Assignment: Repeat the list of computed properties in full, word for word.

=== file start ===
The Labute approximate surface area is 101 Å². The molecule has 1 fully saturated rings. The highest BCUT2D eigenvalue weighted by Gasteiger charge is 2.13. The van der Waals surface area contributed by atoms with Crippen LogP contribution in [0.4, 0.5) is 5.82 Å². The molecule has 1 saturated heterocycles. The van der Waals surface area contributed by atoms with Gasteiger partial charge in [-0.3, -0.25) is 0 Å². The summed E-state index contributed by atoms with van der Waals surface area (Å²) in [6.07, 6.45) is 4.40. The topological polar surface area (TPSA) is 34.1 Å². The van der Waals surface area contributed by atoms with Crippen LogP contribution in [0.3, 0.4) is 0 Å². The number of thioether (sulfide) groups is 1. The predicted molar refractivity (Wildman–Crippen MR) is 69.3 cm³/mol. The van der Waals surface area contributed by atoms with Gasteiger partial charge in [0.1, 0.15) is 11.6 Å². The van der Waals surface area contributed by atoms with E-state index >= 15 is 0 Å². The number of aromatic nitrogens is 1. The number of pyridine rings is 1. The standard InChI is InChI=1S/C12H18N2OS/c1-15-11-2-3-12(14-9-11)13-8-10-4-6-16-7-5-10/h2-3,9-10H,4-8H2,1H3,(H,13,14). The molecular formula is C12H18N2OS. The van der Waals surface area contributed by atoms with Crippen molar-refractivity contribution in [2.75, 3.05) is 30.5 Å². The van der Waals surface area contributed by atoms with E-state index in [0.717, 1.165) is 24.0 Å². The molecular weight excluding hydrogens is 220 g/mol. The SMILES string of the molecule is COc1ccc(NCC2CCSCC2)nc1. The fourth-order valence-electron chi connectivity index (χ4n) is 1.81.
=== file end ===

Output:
The Labute approximate surface area is 101 Å². The molecule has 1 fully saturated rings. The highest BCUT2D eigenvalue weighted by Gasteiger charge is 2.13. The van der Waals surface area contributed by atoms with Crippen LogP contribution in [0.4, 0.5) is 5.82 Å². The molecule has 1 saturated heterocycles. The van der Waals surface area contributed by atoms with Gasteiger partial charge in [-0.3, -0.25) is 0 Å². The summed E-state index contributed by atoms with van der Waals surface area (Å²) in [6.07, 6.45) is 4.40. The topological polar surface area (TPSA) is 34.1 Å². The van der Waals surface area contributed by atoms with Crippen LogP contribution in [0.3, 0.4) is 0 Å². The number of thioether (sulfide) groups is 1. The predicted molar refractivity (Wildman–Crippen MR) is 69.3 cm³/mol. The van der Waals surface area contributed by atoms with Gasteiger partial charge in [0.1, 0.15) is 11.6 Å². The van der Waals surface area contributed by atoms with E-state index >= 15 is 0 Å². The number of aromatic nitrogens is 1. The number of pyridine rings is 1. The standard InChI is InChI=1S/C12H18N2OS/c1-15-11-2-3-12(14-9-11)13-8-10-4-6-16-7-5-10/h2-3,9-10H,4-8H2,1H3,(H,13,14). The molecular formula is C12H18N2OS. The van der Waals surface area contributed by atoms with Crippen molar-refractivity contribution in [2.75, 3.05) is 30.5 Å². The van der Waals surface area contributed by atoms with E-state index in [0.717, 1.165) is 24.0 Å². The molecular weight excluding hydrogens is 220 g/mol. The SMILES string of the molecule is COc1ccc(NCC2CCSCC2)nc1. The fourth-order valence-electron chi connectivity index (χ4n) is 1.81.